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Module Overview• Introduction to Views• Creating and Managing Views• Performance Considerations for Views
Lesson 1: Introduction to Views• What is a View?• Types of Views• Advantages of Views• Working with System Views• Dynamic Management Views• Demonstration 1A: System and Dynamic Management Views
What is a View?• A view is a database object referenced like a table• A view is like a SELECT query with a name Employee (table) EmployeeID LastName FirstName Title BirthDate … 287 Mensa-Annan Tete Mr. 3/2/1984 … 288 Abbas Syed Mr. 4/5/1976 … 289 Valdez Rachel NULL 9/8/1973 … EmployeeList (view) EmployeeID LastName FirstName 287 Mensa-Annan Tete 288 Abbas Syed 289 Valdez Rachel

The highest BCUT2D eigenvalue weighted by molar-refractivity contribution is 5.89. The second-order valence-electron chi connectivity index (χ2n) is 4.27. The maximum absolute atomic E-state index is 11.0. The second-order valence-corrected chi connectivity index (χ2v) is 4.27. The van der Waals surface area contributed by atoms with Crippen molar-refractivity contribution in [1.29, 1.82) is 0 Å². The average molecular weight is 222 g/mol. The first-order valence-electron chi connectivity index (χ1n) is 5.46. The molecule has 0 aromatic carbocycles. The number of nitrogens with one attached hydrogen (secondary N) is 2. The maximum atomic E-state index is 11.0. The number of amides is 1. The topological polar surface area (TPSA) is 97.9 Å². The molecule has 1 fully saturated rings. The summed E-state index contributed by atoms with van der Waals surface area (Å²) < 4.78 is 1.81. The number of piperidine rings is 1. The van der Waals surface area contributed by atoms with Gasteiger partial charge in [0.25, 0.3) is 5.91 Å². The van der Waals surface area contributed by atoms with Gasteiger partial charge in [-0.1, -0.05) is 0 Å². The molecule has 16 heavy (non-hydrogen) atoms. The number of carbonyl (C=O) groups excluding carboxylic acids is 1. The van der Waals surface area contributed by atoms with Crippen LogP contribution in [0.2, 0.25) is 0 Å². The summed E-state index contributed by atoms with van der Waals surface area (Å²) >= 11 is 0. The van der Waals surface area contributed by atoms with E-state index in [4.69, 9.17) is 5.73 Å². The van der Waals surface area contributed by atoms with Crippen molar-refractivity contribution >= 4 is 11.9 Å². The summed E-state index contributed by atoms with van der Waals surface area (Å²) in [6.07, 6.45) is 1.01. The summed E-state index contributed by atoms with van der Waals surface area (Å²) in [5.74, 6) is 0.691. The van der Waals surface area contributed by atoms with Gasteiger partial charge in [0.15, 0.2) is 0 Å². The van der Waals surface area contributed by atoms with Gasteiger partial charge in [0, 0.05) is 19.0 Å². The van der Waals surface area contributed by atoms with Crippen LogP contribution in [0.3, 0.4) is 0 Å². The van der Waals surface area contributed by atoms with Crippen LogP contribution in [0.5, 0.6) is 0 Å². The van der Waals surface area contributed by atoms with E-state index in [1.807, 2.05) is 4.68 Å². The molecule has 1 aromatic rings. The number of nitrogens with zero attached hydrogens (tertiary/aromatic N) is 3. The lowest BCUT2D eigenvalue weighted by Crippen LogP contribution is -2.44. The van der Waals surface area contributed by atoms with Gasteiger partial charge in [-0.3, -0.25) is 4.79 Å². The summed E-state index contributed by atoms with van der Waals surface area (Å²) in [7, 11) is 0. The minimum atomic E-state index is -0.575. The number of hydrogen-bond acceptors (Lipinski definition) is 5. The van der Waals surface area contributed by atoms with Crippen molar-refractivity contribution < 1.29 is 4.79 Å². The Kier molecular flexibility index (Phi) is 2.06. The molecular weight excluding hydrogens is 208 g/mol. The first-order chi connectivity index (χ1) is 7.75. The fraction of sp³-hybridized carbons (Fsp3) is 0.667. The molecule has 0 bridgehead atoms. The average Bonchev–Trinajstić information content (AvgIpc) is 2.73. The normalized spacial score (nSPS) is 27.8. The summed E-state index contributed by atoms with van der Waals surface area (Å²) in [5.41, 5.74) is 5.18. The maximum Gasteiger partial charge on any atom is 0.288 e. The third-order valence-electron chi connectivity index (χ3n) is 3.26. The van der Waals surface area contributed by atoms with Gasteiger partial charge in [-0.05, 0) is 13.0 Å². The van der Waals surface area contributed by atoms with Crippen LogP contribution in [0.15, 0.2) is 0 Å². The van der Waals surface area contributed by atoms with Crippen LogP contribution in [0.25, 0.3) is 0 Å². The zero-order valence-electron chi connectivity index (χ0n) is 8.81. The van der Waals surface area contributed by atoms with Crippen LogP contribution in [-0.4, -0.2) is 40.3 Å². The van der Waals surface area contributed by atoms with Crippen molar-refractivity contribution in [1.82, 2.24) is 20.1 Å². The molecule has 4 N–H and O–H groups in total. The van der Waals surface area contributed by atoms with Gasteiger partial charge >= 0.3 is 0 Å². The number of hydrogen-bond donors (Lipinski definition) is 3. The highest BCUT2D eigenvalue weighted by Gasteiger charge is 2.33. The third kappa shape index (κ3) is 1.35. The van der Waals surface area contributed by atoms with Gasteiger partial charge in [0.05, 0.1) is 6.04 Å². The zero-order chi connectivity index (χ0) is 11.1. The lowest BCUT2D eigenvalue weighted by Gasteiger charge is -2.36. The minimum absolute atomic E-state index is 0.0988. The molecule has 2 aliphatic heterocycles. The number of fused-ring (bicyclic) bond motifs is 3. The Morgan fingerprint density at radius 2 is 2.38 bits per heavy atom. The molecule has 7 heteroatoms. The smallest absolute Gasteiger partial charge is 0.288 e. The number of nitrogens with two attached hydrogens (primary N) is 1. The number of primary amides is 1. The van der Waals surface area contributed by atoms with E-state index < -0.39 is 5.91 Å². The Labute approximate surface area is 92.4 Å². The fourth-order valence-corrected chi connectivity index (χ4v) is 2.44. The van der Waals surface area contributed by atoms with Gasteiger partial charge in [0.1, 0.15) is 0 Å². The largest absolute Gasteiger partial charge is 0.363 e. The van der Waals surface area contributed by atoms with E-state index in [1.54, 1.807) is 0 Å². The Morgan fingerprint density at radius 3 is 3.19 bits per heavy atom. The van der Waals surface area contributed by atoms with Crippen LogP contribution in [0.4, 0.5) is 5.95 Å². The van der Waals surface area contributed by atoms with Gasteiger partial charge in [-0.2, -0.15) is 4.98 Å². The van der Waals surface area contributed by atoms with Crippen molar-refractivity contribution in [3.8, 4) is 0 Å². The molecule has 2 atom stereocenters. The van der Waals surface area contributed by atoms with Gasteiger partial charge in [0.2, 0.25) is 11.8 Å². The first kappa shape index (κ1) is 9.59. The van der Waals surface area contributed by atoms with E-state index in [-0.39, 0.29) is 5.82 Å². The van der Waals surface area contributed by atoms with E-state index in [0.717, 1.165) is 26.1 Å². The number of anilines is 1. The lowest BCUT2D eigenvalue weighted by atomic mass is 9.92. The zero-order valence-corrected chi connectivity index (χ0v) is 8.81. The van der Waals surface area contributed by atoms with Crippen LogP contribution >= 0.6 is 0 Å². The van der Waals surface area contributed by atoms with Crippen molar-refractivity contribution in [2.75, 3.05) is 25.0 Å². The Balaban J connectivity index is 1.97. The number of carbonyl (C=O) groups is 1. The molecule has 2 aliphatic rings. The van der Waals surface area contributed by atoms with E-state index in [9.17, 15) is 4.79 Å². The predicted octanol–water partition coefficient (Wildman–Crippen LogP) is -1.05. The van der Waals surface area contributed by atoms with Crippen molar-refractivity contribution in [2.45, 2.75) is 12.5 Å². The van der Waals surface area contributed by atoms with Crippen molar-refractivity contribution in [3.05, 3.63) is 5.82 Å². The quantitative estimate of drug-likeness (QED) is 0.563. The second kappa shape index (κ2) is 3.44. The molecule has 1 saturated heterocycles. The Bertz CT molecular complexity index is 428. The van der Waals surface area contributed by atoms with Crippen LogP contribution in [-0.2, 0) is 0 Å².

Types of Views• Standard views Combine data from one or more base tables into a new virtual table• System Views Provide state information for SQL Server and catalogs• Indexed views View that has been computed and stored. You index a view by creating a unique clustered index on it• Partitioned views Joins horizontally partitioned data from a set of tables across one or more servers
Advantages of Views• Focus the data for a user• Mask database complexity• Simplify management of user permissions• Organize data for export to other applications• Provide backward compatibility• Structure data for reporting applications
Working with System ViewsThere are several types of system views:• Catalog Views Return information used by the SQL Server Database Engine• Compatibility Views Many system tables available in earlier versions are now available as system views• Information Schema Views Provide catalog information as defined in the ISO standard for the INFORMATION_SCHEMA.